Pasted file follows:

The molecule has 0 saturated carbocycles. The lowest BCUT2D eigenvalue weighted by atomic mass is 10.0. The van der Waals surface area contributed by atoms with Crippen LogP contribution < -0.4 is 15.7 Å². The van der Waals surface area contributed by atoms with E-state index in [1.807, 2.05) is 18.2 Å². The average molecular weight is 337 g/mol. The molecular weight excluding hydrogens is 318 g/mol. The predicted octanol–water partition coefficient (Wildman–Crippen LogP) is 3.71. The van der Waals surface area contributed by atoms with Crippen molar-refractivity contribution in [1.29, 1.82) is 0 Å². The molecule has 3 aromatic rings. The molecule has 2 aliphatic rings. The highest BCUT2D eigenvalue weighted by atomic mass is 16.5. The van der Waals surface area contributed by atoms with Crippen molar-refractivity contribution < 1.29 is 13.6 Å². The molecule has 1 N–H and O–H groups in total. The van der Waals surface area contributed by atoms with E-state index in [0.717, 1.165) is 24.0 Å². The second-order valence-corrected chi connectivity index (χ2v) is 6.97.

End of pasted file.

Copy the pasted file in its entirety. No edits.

The molecule has 0 saturated carbocycles. The lowest BCUT2D eigenvalue weighted by atomic mass is 10.0. The van der Waals surface area contributed by atoms with Crippen LogP contribution < -0.4 is 15.7 Å². The van der Waals surface area contributed by atoms with E-state index in [1.807, 2.05) is 18.2 Å². The average molecular weight is 337 g/mol. The molecular weight excluding hydrogens is 318 g/mol. The predicted octanol–water partition coefficient (Wildman–Crippen LogP) is 3.71. The van der Waals surface area contributed by atoms with Crippen molar-refractivity contribution in [1.29, 1.82) is 0 Å². The molecule has 3 aromatic rings. The molecule has 2 aliphatic rings. The highest BCUT2D eigenvalue weighted by atomic mass is 16.5. The van der Waals surface area contributed by atoms with Crippen molar-refractivity contribution < 1.29 is 13.6 Å². The molecule has 1 N–H and O–H groups in total. The van der Waals surface area contributed by atoms with E-state index in [0.717, 1.165) is 24.0 Å². The second-order valence-corrected chi connectivity index (χ2v) is 6.97.